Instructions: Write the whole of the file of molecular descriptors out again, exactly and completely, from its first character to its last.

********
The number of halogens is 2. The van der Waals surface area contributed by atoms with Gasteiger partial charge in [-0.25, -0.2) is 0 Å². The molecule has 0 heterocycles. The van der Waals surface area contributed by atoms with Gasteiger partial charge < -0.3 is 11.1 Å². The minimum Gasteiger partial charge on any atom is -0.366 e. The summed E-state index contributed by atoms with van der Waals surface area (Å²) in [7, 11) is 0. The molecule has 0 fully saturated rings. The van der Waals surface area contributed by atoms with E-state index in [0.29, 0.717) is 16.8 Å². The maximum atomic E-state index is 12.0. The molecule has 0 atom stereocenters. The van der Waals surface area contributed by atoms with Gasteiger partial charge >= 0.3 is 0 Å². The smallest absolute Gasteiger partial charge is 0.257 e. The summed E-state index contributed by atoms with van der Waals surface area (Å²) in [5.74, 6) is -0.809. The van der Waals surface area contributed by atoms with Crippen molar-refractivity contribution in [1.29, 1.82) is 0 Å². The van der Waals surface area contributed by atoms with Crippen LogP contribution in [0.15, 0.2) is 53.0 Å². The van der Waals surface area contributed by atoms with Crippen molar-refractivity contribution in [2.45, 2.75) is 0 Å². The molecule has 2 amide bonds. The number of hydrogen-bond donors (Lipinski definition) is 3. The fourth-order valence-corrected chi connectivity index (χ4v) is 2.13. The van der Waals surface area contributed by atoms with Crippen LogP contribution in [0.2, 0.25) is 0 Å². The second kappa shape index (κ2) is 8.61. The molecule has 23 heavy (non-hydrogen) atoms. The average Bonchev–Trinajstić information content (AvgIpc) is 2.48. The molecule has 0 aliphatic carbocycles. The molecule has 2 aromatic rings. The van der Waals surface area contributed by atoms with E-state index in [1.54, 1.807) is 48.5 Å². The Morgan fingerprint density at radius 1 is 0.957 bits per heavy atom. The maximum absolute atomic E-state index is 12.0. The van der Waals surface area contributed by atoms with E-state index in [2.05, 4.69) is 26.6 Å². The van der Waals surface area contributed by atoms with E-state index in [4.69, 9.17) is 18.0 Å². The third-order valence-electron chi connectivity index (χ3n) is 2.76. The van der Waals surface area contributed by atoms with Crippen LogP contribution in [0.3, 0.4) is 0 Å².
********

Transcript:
The number of halogens is 2. The van der Waals surface area contributed by atoms with Gasteiger partial charge in [-0.25, -0.2) is 0 Å². The molecule has 0 heterocycles. The van der Waals surface area contributed by atoms with Gasteiger partial charge < -0.3 is 11.1 Å². The minimum Gasteiger partial charge on any atom is -0.366 e. The summed E-state index contributed by atoms with van der Waals surface area (Å²) in [7, 11) is 0. The molecule has 0 fully saturated rings. The van der Waals surface area contributed by atoms with E-state index in [0.29, 0.717) is 16.8 Å². The maximum atomic E-state index is 12.0. The molecule has 0 atom stereocenters. The van der Waals surface area contributed by atoms with Gasteiger partial charge >= 0.3 is 0 Å². The smallest absolute Gasteiger partial charge is 0.257 e. The summed E-state index contributed by atoms with van der Waals surface area (Å²) in [5.74, 6) is -0.809. The van der Waals surface area contributed by atoms with Crippen molar-refractivity contribution in [1.29, 1.82) is 0 Å². The van der Waals surface area contributed by atoms with Crippen LogP contribution in [0.15, 0.2) is 53.0 Å². The van der Waals surface area contributed by atoms with Crippen molar-refractivity contribution in [2.45, 2.75) is 0 Å². The molecule has 2 amide bonds. The number of hydrogen-bond donors (Lipinski definition) is 3. The fourth-order valence-corrected chi connectivity index (χ4v) is 2.13. The van der Waals surface area contributed by atoms with Crippen LogP contribution in [0.2, 0.25) is 0 Å². The second kappa shape index (κ2) is 8.61. The molecule has 23 heavy (non-hydrogen) atoms. The average Bonchev–Trinajstić information content (AvgIpc) is 2.48. The molecule has 0 aliphatic carbocycles. The molecule has 2 aromatic rings. The van der Waals surface area contributed by atoms with E-state index in [1.54, 1.807) is 48.5 Å². The Morgan fingerprint density at radius 1 is 0.957 bits per heavy atom. The maximum absolute atomic E-state index is 12.0. The van der Waals surface area contributed by atoms with E-state index in [2.05, 4.69) is 26.6 Å². The van der Waals surface area contributed by atoms with E-state index in [4.69, 9.17) is 18.0 Å². The third-order valence-electron chi connectivity index (χ3n) is 2.76. The van der Waals surface area contributed by atoms with Crippen LogP contribution in [0.3, 0.4) is 0 Å².